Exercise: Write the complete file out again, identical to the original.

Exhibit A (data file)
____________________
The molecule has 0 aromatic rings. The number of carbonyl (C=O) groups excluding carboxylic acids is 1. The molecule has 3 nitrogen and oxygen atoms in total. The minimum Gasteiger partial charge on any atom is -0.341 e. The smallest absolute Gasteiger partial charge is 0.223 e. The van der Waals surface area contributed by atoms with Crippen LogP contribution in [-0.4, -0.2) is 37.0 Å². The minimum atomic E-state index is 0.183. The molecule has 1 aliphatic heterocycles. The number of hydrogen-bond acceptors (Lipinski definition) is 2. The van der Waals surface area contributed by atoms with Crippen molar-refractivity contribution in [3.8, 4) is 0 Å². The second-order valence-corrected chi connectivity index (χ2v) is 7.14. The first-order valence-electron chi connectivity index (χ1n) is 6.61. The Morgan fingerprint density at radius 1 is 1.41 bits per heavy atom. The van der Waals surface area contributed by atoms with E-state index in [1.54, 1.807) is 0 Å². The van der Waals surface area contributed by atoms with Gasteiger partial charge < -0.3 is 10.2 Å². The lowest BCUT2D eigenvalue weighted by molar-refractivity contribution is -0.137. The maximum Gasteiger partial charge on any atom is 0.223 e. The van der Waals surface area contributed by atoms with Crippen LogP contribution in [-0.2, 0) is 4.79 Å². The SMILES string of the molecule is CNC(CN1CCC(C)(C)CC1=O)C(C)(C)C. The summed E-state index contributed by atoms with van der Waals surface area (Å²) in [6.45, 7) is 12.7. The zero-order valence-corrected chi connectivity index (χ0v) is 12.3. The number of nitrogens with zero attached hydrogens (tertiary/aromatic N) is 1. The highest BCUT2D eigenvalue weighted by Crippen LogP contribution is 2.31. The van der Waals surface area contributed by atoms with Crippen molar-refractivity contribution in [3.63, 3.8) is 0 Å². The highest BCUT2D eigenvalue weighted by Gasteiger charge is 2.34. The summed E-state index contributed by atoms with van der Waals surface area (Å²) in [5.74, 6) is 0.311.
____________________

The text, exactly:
The molecule has 0 aromatic rings. The number of carbonyl (C=O) groups excluding carboxylic acids is 1. The molecule has 3 nitrogen and oxygen atoms in total. The minimum Gasteiger partial charge on any atom is -0.341 e. The smallest absolute Gasteiger partial charge is 0.223 e. The van der Waals surface area contributed by atoms with Crippen LogP contribution in [-0.4, -0.2) is 37.0 Å². The minimum atomic E-state index is 0.183. The molecule has 1 aliphatic heterocycles. The number of hydrogen-bond acceptors (Lipinski definition) is 2. The van der Waals surface area contributed by atoms with Crippen molar-refractivity contribution in [3.8, 4) is 0 Å². The second-order valence-corrected chi connectivity index (χ2v) is 7.14. The first-order valence-electron chi connectivity index (χ1n) is 6.61. The Morgan fingerprint density at radius 1 is 1.41 bits per heavy atom. The van der Waals surface area contributed by atoms with E-state index in [1.54, 1.807) is 0 Å². The van der Waals surface area contributed by atoms with Gasteiger partial charge < -0.3 is 10.2 Å². The lowest BCUT2D eigenvalue weighted by molar-refractivity contribution is -0.137. The maximum Gasteiger partial charge on any atom is 0.223 e. The van der Waals surface area contributed by atoms with Crippen LogP contribution in [-0.2, 0) is 4.79 Å². The SMILES string of the molecule is CNC(CN1CCC(C)(C)CC1=O)C(C)(C)C. The summed E-state index contributed by atoms with van der Waals surface area (Å²) in [6.45, 7) is 12.7. The zero-order valence-corrected chi connectivity index (χ0v) is 12.3. The number of nitrogens with zero attached hydrogens (tertiary/aromatic N) is 1. The highest BCUT2D eigenvalue weighted by Crippen LogP contribution is 2.31. The van der Waals surface area contributed by atoms with Crippen molar-refractivity contribution in [3.63, 3.8) is 0 Å². The highest BCUT2D eigenvalue weighted by Gasteiger charge is 2.34. The summed E-state index contributed by atoms with van der Waals surface area (Å²) in [5.74, 6) is 0.311.